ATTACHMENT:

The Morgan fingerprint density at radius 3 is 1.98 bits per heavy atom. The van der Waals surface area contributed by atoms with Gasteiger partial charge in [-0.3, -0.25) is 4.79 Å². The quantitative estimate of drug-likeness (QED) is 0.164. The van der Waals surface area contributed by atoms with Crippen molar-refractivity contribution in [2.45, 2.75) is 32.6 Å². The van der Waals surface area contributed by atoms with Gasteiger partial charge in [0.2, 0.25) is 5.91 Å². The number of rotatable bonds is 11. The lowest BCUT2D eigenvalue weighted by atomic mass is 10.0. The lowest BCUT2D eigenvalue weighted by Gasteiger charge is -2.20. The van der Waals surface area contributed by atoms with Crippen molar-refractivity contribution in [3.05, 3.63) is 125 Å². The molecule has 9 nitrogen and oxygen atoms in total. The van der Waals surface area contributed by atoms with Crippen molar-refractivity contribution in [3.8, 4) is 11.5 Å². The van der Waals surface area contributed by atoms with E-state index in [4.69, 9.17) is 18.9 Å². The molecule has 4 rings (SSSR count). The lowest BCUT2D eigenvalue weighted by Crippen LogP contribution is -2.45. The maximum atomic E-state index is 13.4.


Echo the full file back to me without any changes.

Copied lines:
The Morgan fingerprint density at radius 3 is 1.98 bits per heavy atom. The van der Waals surface area contributed by atoms with Gasteiger partial charge in [-0.3, -0.25) is 4.79 Å². The quantitative estimate of drug-likeness (QED) is 0.164. The van der Waals surface area contributed by atoms with Crippen molar-refractivity contribution in [2.45, 2.75) is 32.6 Å². The van der Waals surface area contributed by atoms with Gasteiger partial charge in [0.2, 0.25) is 5.91 Å². The number of rotatable bonds is 11. The lowest BCUT2D eigenvalue weighted by atomic mass is 10.0. The lowest BCUT2D eigenvalue weighted by Gasteiger charge is -2.20. The van der Waals surface area contributed by atoms with Crippen molar-refractivity contribution in [3.05, 3.63) is 125 Å². The molecule has 9 nitrogen and oxygen atoms in total. The van der Waals surface area contributed by atoms with Crippen molar-refractivity contribution in [3.8, 4) is 11.5 Å². The van der Waals surface area contributed by atoms with E-state index in [4.69, 9.17) is 18.9 Å². The molecule has 4 rings (SSSR count). The lowest BCUT2D eigenvalue weighted by Crippen LogP contribution is -2.45. The maximum atomic E-state index is 13.4.